The analysis of the daily activity patterns of gelada revealed many active peaks (Fig. 3). Feeding activity indicated an increase during the late morning, at early afternoon (13:0014:00 hr) and towards the end of the early afternoon (15:0016:00 hr). Gelada travelled the longest distance during the late morning between 10:00 and 11:00 hr, travelling at an average speed of 343m per hour. Travel speed decreased between 16:00 and 17:00 hr to an average of 205.2m/h, but after 17.00hr, distance travelled increased again as the animals headed for a sleeping site. Gelada usually had a long resting period from 08:0010:00 hr, 12:0013:00 hr and 15:0016:00 hr. Social activity peaked from 08:00–09:00 hr. Similarly, other non-social activity was peaked from 13:0014:00 hr. In general, resting and socializing were predominant activities during the early morning and late afternoon hours. Gelada stopped every activity during heavy rainstorms.






Adults of both sexes were observed leading band progressions, but males were recorded to lead more often than females. Group movements were usually initiated by an adult male of the all-male group, although this animal did not necessarily stay at the head of the progression. As band movements were not cohesive, different subgroups followed different pathways, with the entire band reassembling at the end of a group movement.

There were monthly differences in the activity budgets of gelada (Table 1). The proportion of time spent feeding ranged from 50.2% during the height of the wet season (August) to 62.8% in the dry season (April). Time spent travelling also varied; it was at its lowest during the dry season (April, 10.5%) and peaked in the wet season (August, 17.4%). Social time was lowest at 15.1% during the dry season (March) and was peaked at 21.0% in December. Resting time peaked in June during the early wet season at 13.8% and was the lowest in February (8.3%) in the dry season.

Pairwise comparisons of the activity states through LSD multiple comparisons demonstrated that feeding and social activities had significantly (p<0.05) more time allocation compared to travelling and resting. Feeding and socializing time budgets were significantly different (p<0.05). The travelling time budget was significantly more than the resting time budget (p<0.05). During the dry season, gelada allocated time for the main activity states in the same trend like the wet season.

The time budgets for different activities of the age/sex classes were analyzed. One way ANOVA demonstrated that the age/sex classes differ in all activity budgets, except for social activity (feeding: F[4,55]=8.89, p<0.001; travelling: F[4,55]=4.99, p<0.01; resting: F[4,55]=7.27, p<0.001; socializing: F[4,55]=1.12, p>0.05; others: F[4,55]=4.72, p<0.01).







Adult females spent significantly more time feeding compared to adult males, whereas adult males spent more time in resting (paired-samples t test, feeding: t=-3.56, p<0.01, resting: t=2.72, p=0.05; n=12 mo). The two sexes were alike in the proportion of time allocated to travelling, socializing and other non-social activity (travelling: t=-1.04, p=0.319; socializing: t=0.17, p=0.863; others: t=1.26, p=0.233). Adults spent significantly more time in travelling and other non-social activity than subadults (travelling: t=2.77, p<0.05; others: t=2.63, p=0.05). There was no significant difference in all activity budgets between the sexes of subadult individuals. Juveniles were significantly different from adults and subadults in time budgets for many of the activity states. Adults spent significantly more time in feeding and other non-social activity than juveniles (feeding: t=12.95, p<0.001; others: t=3.91, p<0.01), but they spent significantly less time resting (resting: t=-3.40, p<0.01). Similarly, subadults spent significantly more time in feeding than juveniles (feeding: t=11.83, p<0.001), but they spent significantly less time resting and travelling (resting: t=-3.40, p<0.01; travelling: t=-3.89, p=0.01). The annual time budgets for different activities of the age/sex classes are presented in Table 2.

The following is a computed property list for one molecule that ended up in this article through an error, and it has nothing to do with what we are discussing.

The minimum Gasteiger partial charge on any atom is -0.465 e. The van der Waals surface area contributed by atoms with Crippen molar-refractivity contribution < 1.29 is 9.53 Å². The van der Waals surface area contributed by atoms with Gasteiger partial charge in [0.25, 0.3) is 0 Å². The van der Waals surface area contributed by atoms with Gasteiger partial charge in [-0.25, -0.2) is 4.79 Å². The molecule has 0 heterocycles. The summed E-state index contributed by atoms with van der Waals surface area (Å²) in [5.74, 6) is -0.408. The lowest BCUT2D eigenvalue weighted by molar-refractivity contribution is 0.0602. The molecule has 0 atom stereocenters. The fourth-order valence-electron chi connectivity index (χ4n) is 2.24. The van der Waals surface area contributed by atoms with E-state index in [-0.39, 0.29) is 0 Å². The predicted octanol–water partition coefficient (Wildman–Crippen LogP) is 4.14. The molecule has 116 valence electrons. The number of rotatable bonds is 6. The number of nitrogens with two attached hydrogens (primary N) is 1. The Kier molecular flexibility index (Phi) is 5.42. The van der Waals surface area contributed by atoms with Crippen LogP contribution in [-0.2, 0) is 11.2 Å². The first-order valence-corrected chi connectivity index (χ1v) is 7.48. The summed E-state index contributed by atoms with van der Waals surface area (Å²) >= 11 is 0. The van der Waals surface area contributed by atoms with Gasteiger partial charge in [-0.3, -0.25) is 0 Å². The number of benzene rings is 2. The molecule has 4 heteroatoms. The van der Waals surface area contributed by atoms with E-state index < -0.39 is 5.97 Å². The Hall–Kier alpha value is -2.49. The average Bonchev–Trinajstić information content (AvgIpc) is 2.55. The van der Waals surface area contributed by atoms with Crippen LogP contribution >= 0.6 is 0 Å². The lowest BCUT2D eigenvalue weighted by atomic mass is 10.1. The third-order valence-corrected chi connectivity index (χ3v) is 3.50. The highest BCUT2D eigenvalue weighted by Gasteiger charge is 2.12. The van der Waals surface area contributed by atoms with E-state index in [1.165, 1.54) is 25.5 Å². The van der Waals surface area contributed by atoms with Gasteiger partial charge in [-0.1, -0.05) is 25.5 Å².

Age/sex differences in some of the main activities were apparent. Specifically, females groomed more than males. Most of the grooming involving adult females were engaged in by lactating females. The greater amount of time spent engaged in play behaviour by individual members of the band is attributed to the juveniles. Juveniles were recorded as playing during approximately 10% of all activity scans involving juveniles.

There were seasonal differences in the activity budgets of Gelada. The proportion of time allocated for different activity states by the Gelada varied with season, except for socializing and other non-social activities as shown in Table 3.





This study indicated that gelada devote more than half of their time to feeding over other activity states. The reason for the high proportion of time allocated to the feeding activity may be due to Gelada’s dietary specialization on grass (Dunbar & Bose 1991). Dunbar (1992) suggests that the availability of food and its energy content are critical determinants of an animals’ daily activity pattern, therefore factors that influence food availability have a strong effect on time allocation decisions.